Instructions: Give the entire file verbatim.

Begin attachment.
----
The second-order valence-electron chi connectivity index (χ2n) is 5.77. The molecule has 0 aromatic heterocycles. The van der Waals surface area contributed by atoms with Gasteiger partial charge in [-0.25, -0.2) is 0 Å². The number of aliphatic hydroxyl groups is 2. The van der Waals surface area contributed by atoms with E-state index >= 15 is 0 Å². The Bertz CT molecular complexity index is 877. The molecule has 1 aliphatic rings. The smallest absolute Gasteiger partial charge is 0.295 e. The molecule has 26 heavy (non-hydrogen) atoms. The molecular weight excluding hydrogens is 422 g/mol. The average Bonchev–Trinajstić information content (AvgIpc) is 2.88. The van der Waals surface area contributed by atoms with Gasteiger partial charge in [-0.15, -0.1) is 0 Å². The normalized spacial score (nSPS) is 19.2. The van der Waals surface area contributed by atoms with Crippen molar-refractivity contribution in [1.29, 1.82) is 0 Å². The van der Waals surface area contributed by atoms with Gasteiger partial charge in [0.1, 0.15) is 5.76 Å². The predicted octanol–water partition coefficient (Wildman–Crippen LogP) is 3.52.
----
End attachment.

The second-order valence-electron chi connectivity index (χ2n) is 5.77. The molecule has 0 aromatic heterocycles. The van der Waals surface area contributed by atoms with Gasteiger partial charge in [-0.25, -0.2) is 0 Å². The number of aliphatic hydroxyl groups is 2. The van der Waals surface area contributed by atoms with E-state index >= 15 is 0 Å². The Bertz CT molecular complexity index is 877. The molecule has 1 aliphatic rings. The smallest absolute Gasteiger partial charge is 0.295 e. The molecule has 26 heavy (non-hydrogen) atoms. The molecular weight excluding hydrogens is 422 g/mol. The average Bonchev–Trinajstić information content (AvgIpc) is 2.88. The van der Waals surface area contributed by atoms with Gasteiger partial charge in [-0.15, -0.1) is 0 Å². The normalized spacial score (nSPS) is 19.2. The van der Waals surface area contributed by atoms with Crippen molar-refractivity contribution in [1.29, 1.82) is 0 Å². The van der Waals surface area contributed by atoms with Gasteiger partial charge in [0.1, 0.15) is 5.76 Å². The predicted octanol–water partition coefficient (Wildman–Crippen LogP) is 3.52.